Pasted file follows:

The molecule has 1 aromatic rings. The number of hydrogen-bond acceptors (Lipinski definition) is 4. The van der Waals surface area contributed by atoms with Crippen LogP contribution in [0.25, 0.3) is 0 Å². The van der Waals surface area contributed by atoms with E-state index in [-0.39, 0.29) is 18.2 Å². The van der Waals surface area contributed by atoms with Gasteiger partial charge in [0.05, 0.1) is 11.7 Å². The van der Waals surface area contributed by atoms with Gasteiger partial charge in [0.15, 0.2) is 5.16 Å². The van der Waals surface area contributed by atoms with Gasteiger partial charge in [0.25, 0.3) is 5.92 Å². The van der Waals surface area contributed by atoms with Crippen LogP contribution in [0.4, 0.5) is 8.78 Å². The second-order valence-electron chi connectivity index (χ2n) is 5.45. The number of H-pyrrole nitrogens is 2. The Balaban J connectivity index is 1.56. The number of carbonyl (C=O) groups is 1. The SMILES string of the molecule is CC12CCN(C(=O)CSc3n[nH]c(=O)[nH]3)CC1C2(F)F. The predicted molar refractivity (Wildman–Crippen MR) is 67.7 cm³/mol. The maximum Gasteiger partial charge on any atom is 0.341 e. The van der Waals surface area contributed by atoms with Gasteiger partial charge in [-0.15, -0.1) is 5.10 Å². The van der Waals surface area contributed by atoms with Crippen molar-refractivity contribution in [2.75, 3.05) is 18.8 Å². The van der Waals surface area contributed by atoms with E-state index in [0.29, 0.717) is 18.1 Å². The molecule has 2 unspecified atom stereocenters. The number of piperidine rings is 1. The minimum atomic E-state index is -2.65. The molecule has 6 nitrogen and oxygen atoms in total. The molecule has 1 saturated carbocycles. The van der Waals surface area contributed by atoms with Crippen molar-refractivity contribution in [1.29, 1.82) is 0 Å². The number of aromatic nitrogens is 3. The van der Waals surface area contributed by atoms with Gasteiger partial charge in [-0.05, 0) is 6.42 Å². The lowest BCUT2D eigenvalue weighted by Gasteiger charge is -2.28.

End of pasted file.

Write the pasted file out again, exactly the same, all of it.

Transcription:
The molecule has 1 aromatic rings. The number of hydrogen-bond acceptors (Lipinski definition) is 4. The van der Waals surface area contributed by atoms with Crippen LogP contribution in [0.25, 0.3) is 0 Å². The van der Waals surface area contributed by atoms with E-state index in [-0.39, 0.29) is 18.2 Å². The van der Waals surface area contributed by atoms with Gasteiger partial charge in [0.05, 0.1) is 11.7 Å². The van der Waals surface area contributed by atoms with Gasteiger partial charge in [0.15, 0.2) is 5.16 Å². The van der Waals surface area contributed by atoms with Gasteiger partial charge in [0.25, 0.3) is 5.92 Å². The van der Waals surface area contributed by atoms with Crippen LogP contribution in [0.4, 0.5) is 8.78 Å². The second-order valence-electron chi connectivity index (χ2n) is 5.45. The number of H-pyrrole nitrogens is 2. The Balaban J connectivity index is 1.56. The number of carbonyl (C=O) groups is 1. The SMILES string of the molecule is CC12CCN(C(=O)CSc3n[nH]c(=O)[nH]3)CC1C2(F)F. The predicted molar refractivity (Wildman–Crippen MR) is 67.7 cm³/mol. The maximum Gasteiger partial charge on any atom is 0.341 e. The van der Waals surface area contributed by atoms with Gasteiger partial charge in [-0.15, -0.1) is 5.10 Å². The van der Waals surface area contributed by atoms with Crippen molar-refractivity contribution in [2.75, 3.05) is 18.8 Å². The van der Waals surface area contributed by atoms with E-state index in [0.29, 0.717) is 18.1 Å². The molecule has 2 unspecified atom stereocenters. The number of piperidine rings is 1. The minimum atomic E-state index is -2.65. The molecule has 6 nitrogen and oxygen atoms in total. The molecule has 1 saturated carbocycles. The van der Waals surface area contributed by atoms with Crippen molar-refractivity contribution in [1.29, 1.82) is 0 Å². The number of aromatic nitrogens is 3. The van der Waals surface area contributed by atoms with Gasteiger partial charge in [-0.05, 0) is 6.42 Å². The lowest BCUT2D eigenvalue weighted by Gasteiger charge is -2.28.